Social Protection for Disability in Central Uganda: A Human Development Perspective
There is ample empirical evidence of the nature and functioning of formal and informal social protection systems in Uganda, but few studies have
examined their implementation and influence on the lives of youth living with disabilities. This study contributes to the discourse on this subject by
exploring the meaning and functioning of social protection strategies among youth living with spina bifida and hydrocephalous in central Uganda. Using data from in-depth interviews and focus group discussions with youth living with the disability, focus group discussions and key informants, we observed a widespread knowledge of social protection systems among the respondents. Overall, social protection is understood by these individuals as encompassing all measures implemented to address their perceived social exclusion and other forms of vulnerabilities related to their disability condition. A philosophical twist to the design and implementation of social protection is recommended, by integrating the human development model of disability which—unlike the widely used medical and social models of disability— places the elements of the health conditions, impairments and their causes and consequences on the wellbeing of these vulnerable individuals at the core of the theoretical discourse.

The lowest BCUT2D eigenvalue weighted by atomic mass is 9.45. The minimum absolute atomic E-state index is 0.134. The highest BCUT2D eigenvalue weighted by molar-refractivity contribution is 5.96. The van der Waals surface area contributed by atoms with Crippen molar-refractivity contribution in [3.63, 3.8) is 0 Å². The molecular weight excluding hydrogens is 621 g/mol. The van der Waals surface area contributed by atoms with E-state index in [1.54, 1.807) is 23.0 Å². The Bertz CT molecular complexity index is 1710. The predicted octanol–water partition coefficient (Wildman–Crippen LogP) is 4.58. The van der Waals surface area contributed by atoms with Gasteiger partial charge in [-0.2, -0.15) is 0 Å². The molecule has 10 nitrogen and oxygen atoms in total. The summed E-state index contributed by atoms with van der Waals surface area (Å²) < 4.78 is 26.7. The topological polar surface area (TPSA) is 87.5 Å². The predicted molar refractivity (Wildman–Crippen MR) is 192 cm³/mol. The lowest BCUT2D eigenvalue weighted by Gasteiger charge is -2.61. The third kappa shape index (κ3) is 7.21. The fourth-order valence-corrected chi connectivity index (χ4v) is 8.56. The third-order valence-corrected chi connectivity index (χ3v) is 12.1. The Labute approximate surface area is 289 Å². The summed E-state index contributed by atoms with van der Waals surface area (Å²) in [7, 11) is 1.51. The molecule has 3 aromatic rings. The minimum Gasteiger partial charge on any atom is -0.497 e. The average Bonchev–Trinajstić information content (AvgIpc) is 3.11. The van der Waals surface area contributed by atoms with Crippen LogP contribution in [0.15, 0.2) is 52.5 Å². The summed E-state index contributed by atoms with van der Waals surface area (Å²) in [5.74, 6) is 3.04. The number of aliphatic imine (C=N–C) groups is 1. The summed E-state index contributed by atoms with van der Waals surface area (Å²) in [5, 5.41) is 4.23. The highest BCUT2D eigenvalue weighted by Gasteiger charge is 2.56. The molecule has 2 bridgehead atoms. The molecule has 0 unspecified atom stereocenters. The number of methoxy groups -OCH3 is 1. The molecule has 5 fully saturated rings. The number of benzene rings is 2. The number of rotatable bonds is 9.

Key words: Social protection, spina bifida and hydrocephalus, disability,Uganda.